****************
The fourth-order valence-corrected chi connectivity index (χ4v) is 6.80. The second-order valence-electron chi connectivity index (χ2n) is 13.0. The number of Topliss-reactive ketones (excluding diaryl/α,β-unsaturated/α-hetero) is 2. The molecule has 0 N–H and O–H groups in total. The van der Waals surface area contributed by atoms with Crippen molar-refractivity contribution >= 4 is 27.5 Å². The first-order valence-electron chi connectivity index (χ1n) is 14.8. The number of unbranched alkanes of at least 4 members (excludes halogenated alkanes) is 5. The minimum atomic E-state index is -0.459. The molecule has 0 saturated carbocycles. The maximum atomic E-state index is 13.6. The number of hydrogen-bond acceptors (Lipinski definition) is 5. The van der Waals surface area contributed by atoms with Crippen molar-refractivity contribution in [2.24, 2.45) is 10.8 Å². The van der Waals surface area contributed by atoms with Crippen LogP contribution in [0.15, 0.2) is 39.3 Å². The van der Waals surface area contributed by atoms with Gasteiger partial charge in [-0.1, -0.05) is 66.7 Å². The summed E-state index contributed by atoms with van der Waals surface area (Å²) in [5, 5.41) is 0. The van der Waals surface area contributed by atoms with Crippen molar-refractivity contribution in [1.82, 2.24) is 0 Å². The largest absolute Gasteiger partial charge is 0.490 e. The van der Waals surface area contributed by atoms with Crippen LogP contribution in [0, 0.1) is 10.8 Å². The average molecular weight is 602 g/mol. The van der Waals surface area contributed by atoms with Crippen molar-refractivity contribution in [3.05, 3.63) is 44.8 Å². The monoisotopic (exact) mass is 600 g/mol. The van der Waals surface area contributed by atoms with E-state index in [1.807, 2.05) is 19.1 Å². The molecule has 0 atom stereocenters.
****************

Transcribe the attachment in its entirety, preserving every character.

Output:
The fourth-order valence-corrected chi connectivity index (χ4v) is 6.80. The second-order valence-electron chi connectivity index (χ2n) is 13.0. The number of Topliss-reactive ketones (excluding diaryl/α,β-unsaturated/α-hetero) is 2. The molecule has 0 N–H and O–H groups in total. The van der Waals surface area contributed by atoms with Crippen molar-refractivity contribution >= 4 is 27.5 Å². The first-order valence-electron chi connectivity index (χ1n) is 14.8. The number of unbranched alkanes of at least 4 members (excludes halogenated alkanes) is 5. The minimum atomic E-state index is -0.459. The molecule has 0 saturated carbocycles. The maximum atomic E-state index is 13.6. The number of hydrogen-bond acceptors (Lipinski definition) is 5. The van der Waals surface area contributed by atoms with Crippen molar-refractivity contribution in [2.24, 2.45) is 10.8 Å². The van der Waals surface area contributed by atoms with Crippen LogP contribution in [0.15, 0.2) is 39.3 Å². The van der Waals surface area contributed by atoms with Gasteiger partial charge in [-0.1, -0.05) is 66.7 Å². The summed E-state index contributed by atoms with van der Waals surface area (Å²) in [5, 5.41) is 0. The van der Waals surface area contributed by atoms with Crippen molar-refractivity contribution in [1.82, 2.24) is 0 Å². The largest absolute Gasteiger partial charge is 0.490 e. The van der Waals surface area contributed by atoms with Crippen LogP contribution in [0, 0.1) is 10.8 Å². The average molecular weight is 602 g/mol. The van der Waals surface area contributed by atoms with Crippen molar-refractivity contribution in [3.05, 3.63) is 44.8 Å². The monoisotopic (exact) mass is 600 g/mol. The van der Waals surface area contributed by atoms with E-state index in [1.807, 2.05) is 19.1 Å². The molecule has 0 atom stereocenters.